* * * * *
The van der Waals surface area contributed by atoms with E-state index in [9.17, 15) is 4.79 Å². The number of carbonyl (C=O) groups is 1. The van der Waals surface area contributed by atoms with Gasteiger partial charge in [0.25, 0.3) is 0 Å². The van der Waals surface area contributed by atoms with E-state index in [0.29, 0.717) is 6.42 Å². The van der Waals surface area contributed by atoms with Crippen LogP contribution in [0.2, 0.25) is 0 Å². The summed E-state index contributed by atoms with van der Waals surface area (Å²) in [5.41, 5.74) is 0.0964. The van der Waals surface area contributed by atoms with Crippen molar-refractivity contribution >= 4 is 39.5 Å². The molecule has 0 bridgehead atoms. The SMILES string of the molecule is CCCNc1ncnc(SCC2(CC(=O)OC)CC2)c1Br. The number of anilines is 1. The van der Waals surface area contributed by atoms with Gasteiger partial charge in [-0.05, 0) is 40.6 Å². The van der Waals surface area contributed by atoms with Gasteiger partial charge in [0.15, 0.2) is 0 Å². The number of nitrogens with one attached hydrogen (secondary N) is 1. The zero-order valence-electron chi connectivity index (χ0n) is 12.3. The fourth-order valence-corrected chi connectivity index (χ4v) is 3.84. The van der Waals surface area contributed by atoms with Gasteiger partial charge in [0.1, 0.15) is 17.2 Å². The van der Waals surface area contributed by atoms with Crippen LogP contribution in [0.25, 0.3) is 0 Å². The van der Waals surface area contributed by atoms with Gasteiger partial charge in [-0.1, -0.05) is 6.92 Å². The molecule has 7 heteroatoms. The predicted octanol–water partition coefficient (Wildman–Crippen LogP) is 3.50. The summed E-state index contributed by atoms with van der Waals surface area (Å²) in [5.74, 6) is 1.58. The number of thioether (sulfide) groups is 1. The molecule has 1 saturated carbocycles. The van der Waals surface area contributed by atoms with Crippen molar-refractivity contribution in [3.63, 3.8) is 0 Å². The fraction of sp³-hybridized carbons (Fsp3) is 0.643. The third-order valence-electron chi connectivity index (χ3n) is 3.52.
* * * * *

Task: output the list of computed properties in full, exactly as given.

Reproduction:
The van der Waals surface area contributed by atoms with E-state index in [9.17, 15) is 4.79 Å². The number of carbonyl (C=O) groups is 1. The van der Waals surface area contributed by atoms with Gasteiger partial charge in [0.25, 0.3) is 0 Å². The van der Waals surface area contributed by atoms with E-state index in [0.29, 0.717) is 6.42 Å². The van der Waals surface area contributed by atoms with Crippen LogP contribution in [0.2, 0.25) is 0 Å². The summed E-state index contributed by atoms with van der Waals surface area (Å²) in [5.41, 5.74) is 0.0964. The van der Waals surface area contributed by atoms with Crippen molar-refractivity contribution >= 4 is 39.5 Å². The molecule has 0 bridgehead atoms. The SMILES string of the molecule is CCCNc1ncnc(SCC2(CC(=O)OC)CC2)c1Br. The number of anilines is 1. The van der Waals surface area contributed by atoms with Gasteiger partial charge in [-0.05, 0) is 40.6 Å². The van der Waals surface area contributed by atoms with Gasteiger partial charge in [0.15, 0.2) is 0 Å². The number of nitrogens with one attached hydrogen (secondary N) is 1. The zero-order valence-electron chi connectivity index (χ0n) is 12.3. The fourth-order valence-corrected chi connectivity index (χ4v) is 3.84. The van der Waals surface area contributed by atoms with Gasteiger partial charge in [0.1, 0.15) is 17.2 Å². The van der Waals surface area contributed by atoms with Crippen LogP contribution in [0.25, 0.3) is 0 Å². The van der Waals surface area contributed by atoms with Gasteiger partial charge in [-0.1, -0.05) is 6.92 Å². The molecule has 7 heteroatoms. The predicted octanol–water partition coefficient (Wildman–Crippen LogP) is 3.50. The summed E-state index contributed by atoms with van der Waals surface area (Å²) in [5.74, 6) is 1.58. The number of thioether (sulfide) groups is 1. The molecule has 1 saturated carbocycles. The van der Waals surface area contributed by atoms with Crippen molar-refractivity contribution in [3.63, 3.8) is 0 Å². The fraction of sp³-hybridized carbons (Fsp3) is 0.643. The third-order valence-electron chi connectivity index (χ3n) is 3.52.